Lets say I have a router that is connected to the Internet. An WAN IP address is given by ISP. It is using PPPoE ADSL, the IP address is not static, every time it connected, assigned a different IP address.

There is an web server running in the LAN.

I heard something like DMZ + DynDNS can do the job? But not sure what these are and how they work.

Any there way(s) to access the local node via WAN, so that I can reach that node even I am not home.


By default, most routers will block traffic from outside the local network. If you want to have access to something on the LAN side of the router, you have to configure the router to allow that traffic to pass through.

One way is to open up specific ports (like, say, 80, if you are hosting a website). Traffic hitting the router on port 80 would then be allowed into the LAN. The second part of the port-forwarding configuration is to tell it which computer that port 80 traffic should go to. If you were hosting a website on, you'd forward 80 to that address.

Another way is to use a DMZ. This is functionally equivalent to opening up ALL the ports on the router, and sending all that traffic out a LAN port. It has its uses, but this is probably not ideal for you.

DynDNS, as Alen mentioned, is an online service that will pay attention to what your public facing IP address is, even as it changes. Instead of needing to know that IP, and entering that into a browser or terminal, or whatever, you enter a domain name (like myhouse.dyndns.com, or something like that) that is always pointing at your public IP.

In your case, I would set up a free DynDNS account, and configure port-forwarding on your router.

  • I've done this - it works well. – Mike Christiansen Sep 27 '12 at 7:59
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    Also note, some Cable/DSL routers will allow you to input your dyndns details, and it will automatically update. The normal way to do the updates is to run a service on your computer. – Mike Christiansen Sep 27 '12 at 8:00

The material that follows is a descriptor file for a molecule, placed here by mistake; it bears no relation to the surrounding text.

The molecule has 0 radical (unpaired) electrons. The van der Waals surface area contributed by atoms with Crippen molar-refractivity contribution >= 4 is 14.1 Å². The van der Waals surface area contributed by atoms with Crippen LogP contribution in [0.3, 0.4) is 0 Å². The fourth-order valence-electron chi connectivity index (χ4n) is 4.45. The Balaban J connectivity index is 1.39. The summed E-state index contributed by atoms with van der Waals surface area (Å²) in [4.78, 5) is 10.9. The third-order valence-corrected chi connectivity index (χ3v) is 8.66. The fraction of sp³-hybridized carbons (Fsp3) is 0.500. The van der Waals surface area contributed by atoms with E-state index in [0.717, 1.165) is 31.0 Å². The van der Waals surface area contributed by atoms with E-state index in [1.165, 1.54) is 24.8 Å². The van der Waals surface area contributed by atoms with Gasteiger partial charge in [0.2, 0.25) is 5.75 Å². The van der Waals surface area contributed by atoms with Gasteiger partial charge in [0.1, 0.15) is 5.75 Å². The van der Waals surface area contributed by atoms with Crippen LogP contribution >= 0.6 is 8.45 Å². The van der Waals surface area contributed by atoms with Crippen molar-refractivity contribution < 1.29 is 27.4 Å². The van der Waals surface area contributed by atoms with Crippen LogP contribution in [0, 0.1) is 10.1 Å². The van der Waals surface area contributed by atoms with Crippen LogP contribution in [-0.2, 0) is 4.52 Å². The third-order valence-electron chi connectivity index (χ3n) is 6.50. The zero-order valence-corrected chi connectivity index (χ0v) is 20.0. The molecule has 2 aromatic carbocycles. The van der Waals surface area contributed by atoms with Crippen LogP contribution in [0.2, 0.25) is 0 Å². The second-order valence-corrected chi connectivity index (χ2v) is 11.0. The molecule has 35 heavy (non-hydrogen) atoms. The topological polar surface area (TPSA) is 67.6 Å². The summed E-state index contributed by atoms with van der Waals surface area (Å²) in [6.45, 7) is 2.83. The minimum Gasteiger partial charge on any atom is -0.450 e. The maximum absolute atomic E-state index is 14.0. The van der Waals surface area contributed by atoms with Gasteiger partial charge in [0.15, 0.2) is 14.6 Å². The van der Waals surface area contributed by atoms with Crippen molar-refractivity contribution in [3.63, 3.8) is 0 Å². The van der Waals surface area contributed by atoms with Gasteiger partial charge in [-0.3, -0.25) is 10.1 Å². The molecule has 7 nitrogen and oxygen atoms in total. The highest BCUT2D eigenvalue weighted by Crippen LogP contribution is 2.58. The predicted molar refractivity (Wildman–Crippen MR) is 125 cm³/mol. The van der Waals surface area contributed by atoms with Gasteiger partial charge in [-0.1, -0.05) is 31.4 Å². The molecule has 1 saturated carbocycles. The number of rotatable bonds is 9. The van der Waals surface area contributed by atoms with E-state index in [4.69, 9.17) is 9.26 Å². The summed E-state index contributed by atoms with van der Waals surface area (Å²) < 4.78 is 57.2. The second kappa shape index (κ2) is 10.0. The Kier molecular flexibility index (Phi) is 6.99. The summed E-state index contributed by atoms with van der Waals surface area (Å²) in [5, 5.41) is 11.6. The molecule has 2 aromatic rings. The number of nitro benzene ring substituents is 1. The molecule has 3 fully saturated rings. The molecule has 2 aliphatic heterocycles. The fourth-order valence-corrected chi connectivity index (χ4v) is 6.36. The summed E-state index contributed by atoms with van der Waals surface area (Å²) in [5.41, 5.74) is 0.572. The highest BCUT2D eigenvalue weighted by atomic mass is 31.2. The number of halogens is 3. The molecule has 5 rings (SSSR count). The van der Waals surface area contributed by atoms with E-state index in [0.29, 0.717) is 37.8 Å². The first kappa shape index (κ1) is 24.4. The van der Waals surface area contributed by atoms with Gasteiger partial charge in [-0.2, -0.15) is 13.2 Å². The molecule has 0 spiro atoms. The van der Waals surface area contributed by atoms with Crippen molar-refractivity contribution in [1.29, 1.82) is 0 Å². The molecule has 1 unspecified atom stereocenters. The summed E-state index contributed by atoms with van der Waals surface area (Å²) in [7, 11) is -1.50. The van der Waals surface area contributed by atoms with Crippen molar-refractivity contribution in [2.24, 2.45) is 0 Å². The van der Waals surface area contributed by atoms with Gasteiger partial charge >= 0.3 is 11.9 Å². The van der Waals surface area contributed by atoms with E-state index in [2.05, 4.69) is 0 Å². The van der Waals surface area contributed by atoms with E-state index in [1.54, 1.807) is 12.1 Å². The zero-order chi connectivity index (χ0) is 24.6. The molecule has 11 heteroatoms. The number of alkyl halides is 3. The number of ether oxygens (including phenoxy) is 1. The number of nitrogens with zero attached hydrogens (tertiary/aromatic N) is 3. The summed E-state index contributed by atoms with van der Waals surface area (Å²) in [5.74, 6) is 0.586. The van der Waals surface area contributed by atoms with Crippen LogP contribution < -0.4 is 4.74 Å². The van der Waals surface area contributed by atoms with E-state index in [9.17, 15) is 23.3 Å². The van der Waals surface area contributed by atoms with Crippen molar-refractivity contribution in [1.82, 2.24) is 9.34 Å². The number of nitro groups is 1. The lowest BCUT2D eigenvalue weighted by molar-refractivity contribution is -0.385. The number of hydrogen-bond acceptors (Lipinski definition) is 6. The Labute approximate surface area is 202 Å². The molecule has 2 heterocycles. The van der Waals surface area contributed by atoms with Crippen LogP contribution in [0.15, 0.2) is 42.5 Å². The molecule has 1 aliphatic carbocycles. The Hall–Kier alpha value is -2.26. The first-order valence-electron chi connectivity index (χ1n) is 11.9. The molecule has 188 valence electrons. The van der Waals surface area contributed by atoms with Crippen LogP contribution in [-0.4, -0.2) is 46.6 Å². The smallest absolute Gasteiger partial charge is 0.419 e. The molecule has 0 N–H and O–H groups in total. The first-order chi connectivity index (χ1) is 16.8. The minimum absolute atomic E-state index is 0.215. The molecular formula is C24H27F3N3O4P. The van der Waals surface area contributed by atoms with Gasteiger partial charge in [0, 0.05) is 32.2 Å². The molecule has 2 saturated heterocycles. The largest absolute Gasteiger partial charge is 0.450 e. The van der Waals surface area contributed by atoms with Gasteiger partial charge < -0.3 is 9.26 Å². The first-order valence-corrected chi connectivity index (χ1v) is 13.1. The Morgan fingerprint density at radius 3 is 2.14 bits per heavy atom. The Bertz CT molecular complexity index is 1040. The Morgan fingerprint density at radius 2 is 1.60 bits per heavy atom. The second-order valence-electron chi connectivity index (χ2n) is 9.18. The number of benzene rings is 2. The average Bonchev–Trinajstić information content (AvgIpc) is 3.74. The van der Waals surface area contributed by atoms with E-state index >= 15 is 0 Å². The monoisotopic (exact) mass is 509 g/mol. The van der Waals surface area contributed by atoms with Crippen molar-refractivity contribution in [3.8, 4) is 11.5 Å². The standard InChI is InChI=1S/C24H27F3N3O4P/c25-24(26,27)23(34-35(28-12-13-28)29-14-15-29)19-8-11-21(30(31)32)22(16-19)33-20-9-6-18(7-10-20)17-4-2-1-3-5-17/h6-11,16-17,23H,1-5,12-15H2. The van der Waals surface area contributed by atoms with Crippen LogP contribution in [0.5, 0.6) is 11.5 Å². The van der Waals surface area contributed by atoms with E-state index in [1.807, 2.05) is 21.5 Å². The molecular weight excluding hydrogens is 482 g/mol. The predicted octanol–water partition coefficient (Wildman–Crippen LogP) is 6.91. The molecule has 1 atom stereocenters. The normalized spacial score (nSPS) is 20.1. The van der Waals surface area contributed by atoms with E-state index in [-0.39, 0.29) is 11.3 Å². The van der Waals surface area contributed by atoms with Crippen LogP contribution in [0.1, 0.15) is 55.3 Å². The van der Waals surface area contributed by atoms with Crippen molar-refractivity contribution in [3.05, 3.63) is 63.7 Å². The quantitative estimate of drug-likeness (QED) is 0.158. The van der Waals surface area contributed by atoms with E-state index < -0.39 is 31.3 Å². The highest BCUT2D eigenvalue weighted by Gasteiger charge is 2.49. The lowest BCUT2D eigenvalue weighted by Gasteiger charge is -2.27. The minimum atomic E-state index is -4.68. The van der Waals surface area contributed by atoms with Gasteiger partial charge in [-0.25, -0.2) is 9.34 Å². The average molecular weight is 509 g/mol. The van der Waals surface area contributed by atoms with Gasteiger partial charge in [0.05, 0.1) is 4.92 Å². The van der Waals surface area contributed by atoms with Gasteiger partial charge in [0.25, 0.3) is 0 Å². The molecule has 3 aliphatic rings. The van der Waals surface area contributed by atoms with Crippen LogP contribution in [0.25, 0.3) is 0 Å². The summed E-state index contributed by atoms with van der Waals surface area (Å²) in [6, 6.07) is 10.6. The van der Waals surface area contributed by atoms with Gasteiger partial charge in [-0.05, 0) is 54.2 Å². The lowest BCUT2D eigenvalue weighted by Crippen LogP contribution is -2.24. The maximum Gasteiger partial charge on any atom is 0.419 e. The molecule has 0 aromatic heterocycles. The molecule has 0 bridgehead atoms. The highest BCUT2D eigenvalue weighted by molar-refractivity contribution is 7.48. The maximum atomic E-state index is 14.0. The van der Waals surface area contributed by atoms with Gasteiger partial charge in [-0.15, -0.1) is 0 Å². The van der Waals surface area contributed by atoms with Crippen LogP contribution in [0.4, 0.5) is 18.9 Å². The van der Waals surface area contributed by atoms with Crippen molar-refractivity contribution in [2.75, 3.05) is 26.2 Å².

• Hey, I'm having the exact opposite problem. I can't access my server via the WAN IP address from my LAN. I've come across a lot of similar posts online, but none of their answers have been sufficient. I've heard lots about NAT. NAT looping, NAT reflection, etc. Not sure what to do exactly? Any help would greatly appreciated. – oldboy Aug 19 '17 at 7:49

You can use remote control software like TeamViewer. Software like this you just install and run without much configuration. You can login to you computer then from any computer either by using the Teamviewer on the other computer or by going to https://login.teamviewer.com/ in your browser and work on your computer from there.

There are other remote control applications, but TeamViewer is most widely use. It is free for personal use.

You can use VPN, either directly on you router (ISP suplied routers for ADSL usually don't have this), or on computer inside your LAN which you then map to the public IP. If you wan't to go with the VPN you can use OpenVPN, but like I said, you then need to map that computer on your ADSL router.

You can also map your computer to the public IP and connect using remote desktop.

If you just want to access the webpages that are on the web server, and you don't need to access the machine itself (login into the OS). then just map the machine on the router on port 80 and use DynDNS to access it.

DynDNS works that you install the client on your computer, which then updates you dyndns record with your current address when it changes

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